A legislative effort to reduce marijuana arrests by decriminalizing possession that is in “public view” appears to have failed in New York. The bill had passed the Democratic controlled State Assembly after being recently endorsed by Governor Andrew Cuomo (D), but it failed to get a vote in the Republican controlled State Senate.  From the New York Times:

The demise of the proposal came amid a last-minute push to tie up loose ends before the close of the session, which is scheduled to conclude on Thursday. All legislative seats are on the ballot in the elections this year, and Republican senators have pointedly refused to take up several issues that are avidly sought by Democrats in the Assembly but that might upset conservatives, including the marijuana bill and a measure to raise the state’s minimum wage.

[...]

In private discussions about the marijuana bill, Senate Republicans raised concerns about the amount of marijuana that Mr. Cuomo’s bill would have allowed people to possess in public without being charged with a misdemeanor — 25 grams. By one calculation, that would produce 63 marijuana cigarettes — one for each member of the Senate next year, as a Republican senator joked at a discussion of the proposal.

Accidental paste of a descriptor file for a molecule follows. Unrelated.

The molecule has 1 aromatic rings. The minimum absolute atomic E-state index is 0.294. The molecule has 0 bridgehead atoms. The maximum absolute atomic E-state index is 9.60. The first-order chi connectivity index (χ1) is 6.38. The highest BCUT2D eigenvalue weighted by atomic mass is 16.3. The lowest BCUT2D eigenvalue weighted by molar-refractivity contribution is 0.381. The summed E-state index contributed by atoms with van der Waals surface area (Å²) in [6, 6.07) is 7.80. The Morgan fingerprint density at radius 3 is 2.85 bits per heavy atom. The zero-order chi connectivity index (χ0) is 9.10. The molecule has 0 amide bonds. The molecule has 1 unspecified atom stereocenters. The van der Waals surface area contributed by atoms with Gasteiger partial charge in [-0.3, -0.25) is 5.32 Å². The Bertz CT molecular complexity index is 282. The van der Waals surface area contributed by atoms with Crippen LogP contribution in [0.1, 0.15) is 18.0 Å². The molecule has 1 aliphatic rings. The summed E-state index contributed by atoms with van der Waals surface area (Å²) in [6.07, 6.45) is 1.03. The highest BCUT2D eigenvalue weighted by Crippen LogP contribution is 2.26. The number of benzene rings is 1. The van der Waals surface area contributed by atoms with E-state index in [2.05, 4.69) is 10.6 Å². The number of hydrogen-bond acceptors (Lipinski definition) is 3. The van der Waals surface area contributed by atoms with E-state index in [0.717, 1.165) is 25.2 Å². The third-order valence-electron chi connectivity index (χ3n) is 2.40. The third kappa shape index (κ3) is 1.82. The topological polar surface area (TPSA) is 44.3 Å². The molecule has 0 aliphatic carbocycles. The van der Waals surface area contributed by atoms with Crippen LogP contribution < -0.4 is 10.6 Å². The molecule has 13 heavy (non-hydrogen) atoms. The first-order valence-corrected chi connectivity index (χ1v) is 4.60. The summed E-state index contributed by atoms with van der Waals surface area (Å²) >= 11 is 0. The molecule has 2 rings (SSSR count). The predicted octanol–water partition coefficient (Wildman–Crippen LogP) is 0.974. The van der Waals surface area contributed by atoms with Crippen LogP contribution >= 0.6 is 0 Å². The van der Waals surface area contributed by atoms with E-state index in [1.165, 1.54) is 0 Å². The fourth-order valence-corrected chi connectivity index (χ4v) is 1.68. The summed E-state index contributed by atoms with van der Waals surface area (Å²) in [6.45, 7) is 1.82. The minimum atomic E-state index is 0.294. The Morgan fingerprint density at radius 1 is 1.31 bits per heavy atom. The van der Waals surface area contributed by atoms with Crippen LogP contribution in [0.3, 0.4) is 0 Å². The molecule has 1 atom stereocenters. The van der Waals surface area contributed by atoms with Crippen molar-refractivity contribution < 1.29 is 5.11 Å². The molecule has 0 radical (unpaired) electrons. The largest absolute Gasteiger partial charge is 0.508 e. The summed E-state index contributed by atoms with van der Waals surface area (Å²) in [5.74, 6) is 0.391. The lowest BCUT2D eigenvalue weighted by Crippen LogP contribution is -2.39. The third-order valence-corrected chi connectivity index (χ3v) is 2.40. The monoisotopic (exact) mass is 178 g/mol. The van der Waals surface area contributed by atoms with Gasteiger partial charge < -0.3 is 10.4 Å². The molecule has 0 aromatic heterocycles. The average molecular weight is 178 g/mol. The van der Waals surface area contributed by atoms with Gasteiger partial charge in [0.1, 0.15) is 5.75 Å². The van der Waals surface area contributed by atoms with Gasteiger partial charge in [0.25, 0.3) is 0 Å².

The failure of this bill is a disappointing setback for the marijuana reform movement. It will likely mean that tens thousands of primarily young African-Americans and Latinos will be arrested this year in New York for simple possession of marijuana, wasting the State millions of dollars.

Its failure this round, though, is not completely unexpected. Governor Coumo only come out in support of the measure two weeks ago.  That was towards the very end of this particular legislative session and only months out from the election. That gave activists relatively little time to build popular support and gave legislators only a brief window to work on it this session to try to come up with possible compromises. Several other pending issues took up much of the legislature’s final few days in session.

The prospects for a similar marijuana decriminalization bill next year look much better. Now the issue has the backing of the governor, it is much more likely to be brought up and aggressively pushed in future sessions. With more time for the legislature to debate the issue, likely a new mix of representatives elected and continued growing popular support for marijuana reform, conditions should be more favorable next year.